He's hoping to find work in the field now, but is having the same trouble getting hired that most ex-cons have. He argues that his death row experience gives him a unique perspective. He hopes to take formal legal assistant classes and will be speaking out against the death penalty.
He calls capital punishment a waste of time.
"The state does not issue life to the state should not be able to take it away," he says.
Catholic leaders, including Portland Archbishop Alexander Sample, have spoken up in opposition to the death penalty for similar reasons.
It irks Wilson that crime websites pop up and show his mug shot and call him a murderer. He is trying to have those pages taken down, but also is praying his way through the resentment.
On the middle finger of his left hand, Wilson wears a ring fashioned out of a button from a pair of prison blue jeans, the ones he wore on death row.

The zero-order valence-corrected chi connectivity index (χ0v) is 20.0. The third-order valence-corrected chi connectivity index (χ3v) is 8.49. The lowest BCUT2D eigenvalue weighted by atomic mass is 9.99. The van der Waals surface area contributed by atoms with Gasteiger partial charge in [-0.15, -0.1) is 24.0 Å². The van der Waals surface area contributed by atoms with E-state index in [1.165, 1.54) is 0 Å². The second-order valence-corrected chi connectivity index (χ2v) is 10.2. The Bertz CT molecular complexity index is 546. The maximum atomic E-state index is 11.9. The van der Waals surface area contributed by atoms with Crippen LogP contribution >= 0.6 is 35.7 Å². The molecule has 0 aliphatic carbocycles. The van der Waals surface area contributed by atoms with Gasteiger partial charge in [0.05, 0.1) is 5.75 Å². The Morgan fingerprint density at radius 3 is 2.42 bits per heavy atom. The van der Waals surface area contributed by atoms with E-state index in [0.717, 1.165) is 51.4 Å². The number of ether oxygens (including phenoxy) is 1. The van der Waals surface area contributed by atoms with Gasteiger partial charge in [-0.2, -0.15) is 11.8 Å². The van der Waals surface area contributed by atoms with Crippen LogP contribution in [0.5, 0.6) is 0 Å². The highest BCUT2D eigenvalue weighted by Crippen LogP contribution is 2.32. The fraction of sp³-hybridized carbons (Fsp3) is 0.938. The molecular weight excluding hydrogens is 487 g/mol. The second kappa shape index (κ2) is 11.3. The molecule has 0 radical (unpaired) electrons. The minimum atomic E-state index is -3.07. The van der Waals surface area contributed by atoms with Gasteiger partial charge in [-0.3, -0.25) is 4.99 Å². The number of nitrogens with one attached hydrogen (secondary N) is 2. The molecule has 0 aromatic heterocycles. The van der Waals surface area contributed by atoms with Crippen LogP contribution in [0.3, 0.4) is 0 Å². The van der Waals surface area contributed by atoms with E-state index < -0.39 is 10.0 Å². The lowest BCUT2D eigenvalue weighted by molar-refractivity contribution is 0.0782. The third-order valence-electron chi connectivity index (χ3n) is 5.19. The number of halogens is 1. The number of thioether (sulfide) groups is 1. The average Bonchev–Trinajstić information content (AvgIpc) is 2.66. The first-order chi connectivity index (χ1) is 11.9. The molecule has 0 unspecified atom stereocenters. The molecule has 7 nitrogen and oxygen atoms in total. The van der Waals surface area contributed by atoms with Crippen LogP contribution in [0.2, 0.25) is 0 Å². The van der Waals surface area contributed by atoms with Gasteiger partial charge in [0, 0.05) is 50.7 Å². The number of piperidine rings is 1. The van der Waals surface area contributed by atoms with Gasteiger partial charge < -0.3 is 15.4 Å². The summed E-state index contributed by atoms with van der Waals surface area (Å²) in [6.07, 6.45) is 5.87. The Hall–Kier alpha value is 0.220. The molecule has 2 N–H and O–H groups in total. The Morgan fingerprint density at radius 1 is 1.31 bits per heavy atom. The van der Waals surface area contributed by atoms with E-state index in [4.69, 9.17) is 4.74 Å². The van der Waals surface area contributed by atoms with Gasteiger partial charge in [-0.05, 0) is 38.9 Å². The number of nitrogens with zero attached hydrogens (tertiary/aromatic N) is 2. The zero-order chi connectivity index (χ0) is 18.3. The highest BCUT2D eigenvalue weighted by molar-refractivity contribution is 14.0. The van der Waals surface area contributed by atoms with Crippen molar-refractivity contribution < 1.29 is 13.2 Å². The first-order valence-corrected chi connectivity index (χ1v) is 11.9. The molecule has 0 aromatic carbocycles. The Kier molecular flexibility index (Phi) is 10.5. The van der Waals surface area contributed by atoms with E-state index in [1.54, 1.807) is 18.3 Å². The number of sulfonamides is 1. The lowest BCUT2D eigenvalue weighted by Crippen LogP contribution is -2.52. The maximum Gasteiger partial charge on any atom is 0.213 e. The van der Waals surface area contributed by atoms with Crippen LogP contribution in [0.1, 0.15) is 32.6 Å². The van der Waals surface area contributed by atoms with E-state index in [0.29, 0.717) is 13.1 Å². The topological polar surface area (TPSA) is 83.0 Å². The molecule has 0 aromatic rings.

"It reminds me of strength," he says. "It reminds me of the ability of God to get you out of anything."
Posted: Tuesday, April 8, 2014
Article comment by:
I appreciate the courage Gregory Wilson had to fight for his innocence. I can't imagine spending decades on death row rather than take a plea deal (as the murderer did in this case). I'm inspired by his persistence and his willingness to take responsibility for the part he did take in this crime. He has served his time. He helped more people in prison than many help in their everyday lives. He didn't give up on God we cannot give up on him. I pray an employer will step up and give him a job. I'd personally like to meet this man and hear his perspective, he's learned in his journey from death row to freedom.
I'm proud of Pope Francis and ArchBishop Sample for speaking out against the death penalty. "The Death Penalty is a blight on the State of Oregon." (Sentinel Oct, 2013)
If the state executes someone, there is no opportunity for reconciliation/salvation. Furthermore, when the State executes someone, the cause of death is officially listed as "homicide.' How can we, as a society, ask a state employee to take part in a homicide? I pray and work hard towards repealing the Death Penalty in Oregon.
Respectfully submitted, Lynn Strand